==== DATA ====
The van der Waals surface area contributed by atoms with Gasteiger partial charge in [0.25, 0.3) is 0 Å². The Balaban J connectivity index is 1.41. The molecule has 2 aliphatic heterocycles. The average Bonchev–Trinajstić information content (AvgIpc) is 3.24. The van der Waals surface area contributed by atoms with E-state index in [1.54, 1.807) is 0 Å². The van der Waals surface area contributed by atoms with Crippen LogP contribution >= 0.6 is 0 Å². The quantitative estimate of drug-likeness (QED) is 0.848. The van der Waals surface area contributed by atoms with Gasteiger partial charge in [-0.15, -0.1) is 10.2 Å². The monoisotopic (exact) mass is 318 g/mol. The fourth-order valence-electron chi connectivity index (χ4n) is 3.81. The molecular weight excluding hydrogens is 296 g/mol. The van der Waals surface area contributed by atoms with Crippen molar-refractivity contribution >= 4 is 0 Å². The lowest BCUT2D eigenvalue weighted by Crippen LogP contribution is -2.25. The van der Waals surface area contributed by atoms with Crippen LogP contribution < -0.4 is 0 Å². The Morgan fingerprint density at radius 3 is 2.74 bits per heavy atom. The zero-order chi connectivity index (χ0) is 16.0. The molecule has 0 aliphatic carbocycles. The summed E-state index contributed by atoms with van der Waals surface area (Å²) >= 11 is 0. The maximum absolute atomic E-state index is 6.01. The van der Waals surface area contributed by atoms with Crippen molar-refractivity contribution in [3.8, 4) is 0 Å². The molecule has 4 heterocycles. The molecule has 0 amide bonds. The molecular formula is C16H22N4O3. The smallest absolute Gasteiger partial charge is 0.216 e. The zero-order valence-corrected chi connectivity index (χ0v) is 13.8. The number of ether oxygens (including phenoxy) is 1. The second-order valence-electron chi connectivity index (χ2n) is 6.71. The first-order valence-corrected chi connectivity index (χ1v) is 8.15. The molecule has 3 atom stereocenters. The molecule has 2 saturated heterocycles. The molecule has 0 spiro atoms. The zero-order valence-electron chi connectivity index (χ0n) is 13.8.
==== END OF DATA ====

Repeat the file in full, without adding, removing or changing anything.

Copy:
The van der Waals surface area contributed by atoms with Gasteiger partial charge in [0.25, 0.3) is 0 Å². The Balaban J connectivity index is 1.41. The molecule has 2 aliphatic heterocycles. The average Bonchev–Trinajstić information content (AvgIpc) is 3.24. The van der Waals surface area contributed by atoms with E-state index in [1.54, 1.807) is 0 Å². The van der Waals surface area contributed by atoms with Crippen LogP contribution >= 0.6 is 0 Å². The quantitative estimate of drug-likeness (QED) is 0.848. The van der Waals surface area contributed by atoms with Gasteiger partial charge in [-0.15, -0.1) is 10.2 Å². The monoisotopic (exact) mass is 318 g/mol. The fourth-order valence-electron chi connectivity index (χ4n) is 3.81. The molecular weight excluding hydrogens is 296 g/mol. The van der Waals surface area contributed by atoms with Crippen molar-refractivity contribution >= 4 is 0 Å². The lowest BCUT2D eigenvalue weighted by Crippen LogP contribution is -2.25. The van der Waals surface area contributed by atoms with Crippen LogP contribution < -0.4 is 0 Å². The Morgan fingerprint density at radius 3 is 2.74 bits per heavy atom. The zero-order chi connectivity index (χ0) is 16.0. The molecule has 0 aliphatic carbocycles. The summed E-state index contributed by atoms with van der Waals surface area (Å²) >= 11 is 0. The maximum absolute atomic E-state index is 6.01. The van der Waals surface area contributed by atoms with Crippen molar-refractivity contribution in [3.8, 4) is 0 Å². The molecule has 4 heterocycles. The molecule has 0 amide bonds. The molecular formula is C16H22N4O3. The smallest absolute Gasteiger partial charge is 0.216 e. The zero-order valence-corrected chi connectivity index (χ0v) is 13.8. The number of ether oxygens (including phenoxy) is 1. The second-order valence-electron chi connectivity index (χ2n) is 6.71. The first-order valence-corrected chi connectivity index (χ1v) is 8.15. The molecule has 3 atom stereocenters. The molecule has 2 saturated heterocycles. The molecule has 0 spiro atoms. The zero-order valence-electron chi connectivity index (χ0n) is 13.8.